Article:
(Ted Harding) Ted.Harding at manchester.ac.uk
Thu Aug 13 21:50:54 CEST 2009

```On 13-Aug-09 19:21:36, David Huffer wrote:
> When adding several logical vectors I expect each vector will be
> coerced to integers and these vectors will then be added.
>
> That doesn't always seem to be the case.
>
> For example:
>
>   > ( f1 <- as.factor ( sample ( "x" , 25 , rep = T ) ) )
>    [1] x x x x x x x x x x x x x x x x x x x x x x x x x
>   Levels: x
>   > ( f2 <- as.factor ( sample ( "y" , 25 , rep = T ) ) )
>    [1] y y y y y y y y y y y y y y y y y y y y y y y y y
>   Levels: y
>   > ( f3 <- as.factor ( sample ( "z" , 25 , rep = T ) ) )
>    [1] z z z z z z z z z z z z z z z z z z z z z z z z z
>   Levels: z
>   >
>   > is.na ( f1 [ sample ( 1:25 , 4 ) ] ) <-
>   + is.na ( f2 [ sample ( 1:25 , 4 ) ] ) <-
>   + is.na ( f3 [ sample ( 1:25 , 4 ) ] ) <- TRUE
>   >
>   > ##  this returns a numeric vector:
>   >
>   > is.na ( f1 ) + is.na ( f2 ) + is.na ( f3 )
>    [1] 0 0 0 0 0 1 1 0 0 0 1 0 0 1 0 0 1 0 1 2 2 0 1 0 1
>   >
>   > ##  but this returns a logical vector
>   >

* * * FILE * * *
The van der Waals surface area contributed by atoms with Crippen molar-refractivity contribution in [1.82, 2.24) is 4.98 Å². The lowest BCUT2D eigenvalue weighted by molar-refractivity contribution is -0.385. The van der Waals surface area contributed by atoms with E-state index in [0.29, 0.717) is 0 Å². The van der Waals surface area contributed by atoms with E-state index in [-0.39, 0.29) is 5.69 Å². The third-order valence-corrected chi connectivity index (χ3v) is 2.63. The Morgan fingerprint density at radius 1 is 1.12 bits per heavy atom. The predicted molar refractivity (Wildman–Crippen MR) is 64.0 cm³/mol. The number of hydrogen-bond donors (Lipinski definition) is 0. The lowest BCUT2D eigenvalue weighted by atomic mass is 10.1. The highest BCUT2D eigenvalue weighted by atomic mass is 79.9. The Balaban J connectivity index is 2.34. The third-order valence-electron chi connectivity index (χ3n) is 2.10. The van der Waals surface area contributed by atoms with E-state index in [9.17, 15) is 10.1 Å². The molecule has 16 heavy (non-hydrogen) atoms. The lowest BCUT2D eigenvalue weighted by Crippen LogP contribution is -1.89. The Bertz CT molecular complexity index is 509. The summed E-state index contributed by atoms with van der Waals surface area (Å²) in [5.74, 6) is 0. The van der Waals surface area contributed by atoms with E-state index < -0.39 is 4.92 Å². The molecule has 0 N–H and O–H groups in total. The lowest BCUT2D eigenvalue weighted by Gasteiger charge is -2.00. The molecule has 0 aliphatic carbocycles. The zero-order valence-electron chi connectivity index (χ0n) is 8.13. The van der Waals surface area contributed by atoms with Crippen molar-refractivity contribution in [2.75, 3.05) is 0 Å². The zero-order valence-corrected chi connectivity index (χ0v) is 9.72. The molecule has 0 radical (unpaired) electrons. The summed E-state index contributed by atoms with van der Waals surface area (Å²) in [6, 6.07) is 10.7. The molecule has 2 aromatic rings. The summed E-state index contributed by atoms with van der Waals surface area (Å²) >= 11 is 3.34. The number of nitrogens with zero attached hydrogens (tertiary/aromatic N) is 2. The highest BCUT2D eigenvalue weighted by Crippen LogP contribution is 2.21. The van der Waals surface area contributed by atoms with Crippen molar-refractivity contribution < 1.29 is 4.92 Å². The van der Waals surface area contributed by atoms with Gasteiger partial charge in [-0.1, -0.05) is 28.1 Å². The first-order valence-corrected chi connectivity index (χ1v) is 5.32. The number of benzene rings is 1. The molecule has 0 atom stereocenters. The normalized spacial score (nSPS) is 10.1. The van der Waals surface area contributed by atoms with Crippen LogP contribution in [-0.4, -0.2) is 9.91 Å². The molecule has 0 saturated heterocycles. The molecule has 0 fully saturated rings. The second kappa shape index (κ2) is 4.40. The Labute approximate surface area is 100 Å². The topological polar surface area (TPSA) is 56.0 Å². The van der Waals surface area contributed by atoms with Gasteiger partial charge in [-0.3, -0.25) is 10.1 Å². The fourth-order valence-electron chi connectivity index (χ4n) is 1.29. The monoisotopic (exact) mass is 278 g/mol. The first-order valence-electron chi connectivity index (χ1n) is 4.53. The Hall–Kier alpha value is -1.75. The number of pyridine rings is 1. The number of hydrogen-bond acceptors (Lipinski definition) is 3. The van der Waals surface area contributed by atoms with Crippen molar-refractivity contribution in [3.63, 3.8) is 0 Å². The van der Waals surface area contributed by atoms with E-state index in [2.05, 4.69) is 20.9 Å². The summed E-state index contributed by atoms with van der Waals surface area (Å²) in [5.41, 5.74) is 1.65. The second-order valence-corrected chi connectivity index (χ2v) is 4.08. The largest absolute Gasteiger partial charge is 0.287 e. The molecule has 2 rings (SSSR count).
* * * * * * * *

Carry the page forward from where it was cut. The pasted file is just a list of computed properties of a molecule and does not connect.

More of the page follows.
>   > !is.na ( f1 ) + !is.na ( f2 ) + !is.na ( f3 )
>    [1]  TRUE  TRUE  TRUE  TRUE  TRUE  TRUE FALSE  TRUE
>    [9]  TRUE  TRUE  TRUE  TRUE  TRUE FALSE  TRUE  TRUE
>   [17] FALSE  TRUE FALSE  TRUE FALSE  TRUE FALSE  TRUE
>   [25] FALSE
>   >
>
> Can someone please explain why the returned value is a logical
> vector when I use the not operator but a numeric vector when I
> don't.
>
> What is special about the !is.na? it returns an object of class
> logical just like the is.na function:
>
>   > all.equal ( class ( !is.na ( f1 ) ) , class ( is.na ( f1 ) ) )
>   [1] TRUE
>   >
>
> Thanks!

I think you need to compare:
[1]
is.na ( f1 ) + !is.na ( f2 )
# [1] 2 0 1 1 2 1 0 1 1
#[10] 1 0 2 1 1 0 1 1 2
#[19] 1 1 1 1 1 1 1

with
[2]
!is.na ( f1 ) + !is.na ( f2 )
# [1] FALSE  TRUE FALSE FALSE FALSE FALSE  TRUE FALSE FALSE
#[10] FALSE  TRUE FALSE FALSE FALSE  TRUE FALSE FALSE FALSE
#[19] FALSE FALSE FALSE FALSE FALSE FALSE FALSE

and with
[3]
(!is.na ( f1 )) + (!is.na ( f2 ))
# [1] 1 1 2 2 1 2 1 2 2 2 1 1 2 2 1 2 2 1 2 2 2 2 2 2 2

In other words, I think you have been trapped by Precedence:
see '?Syntax'. What seems to happen is that

is.na ( f1 ) + !is.na ( f2 )

evalutes is.na(f1) as a logical vector, !is.na(f2) as a logical
vector, and adds them getting a numerical result. See [1].

On the other hand, apparently

!is.na ( f1 ) + !is.na ( f2 )

negates the result of [1] (compare the outputs of [1] and [2])
and hence produces a logical vector (because of the first "!").
In other words, the first "!" is applied to the result of
is.na ( f1 ) + !is.na ( f2 ).

In the form given in [3], the parentheses ensure that the logical
negations "!" are applied before the "+" is applied, so two logical
vectors are added, with a numerical result.

(I hope I've got this right)!
Ted.

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Date: 13-Aug-09                                       Time: 20:50:51
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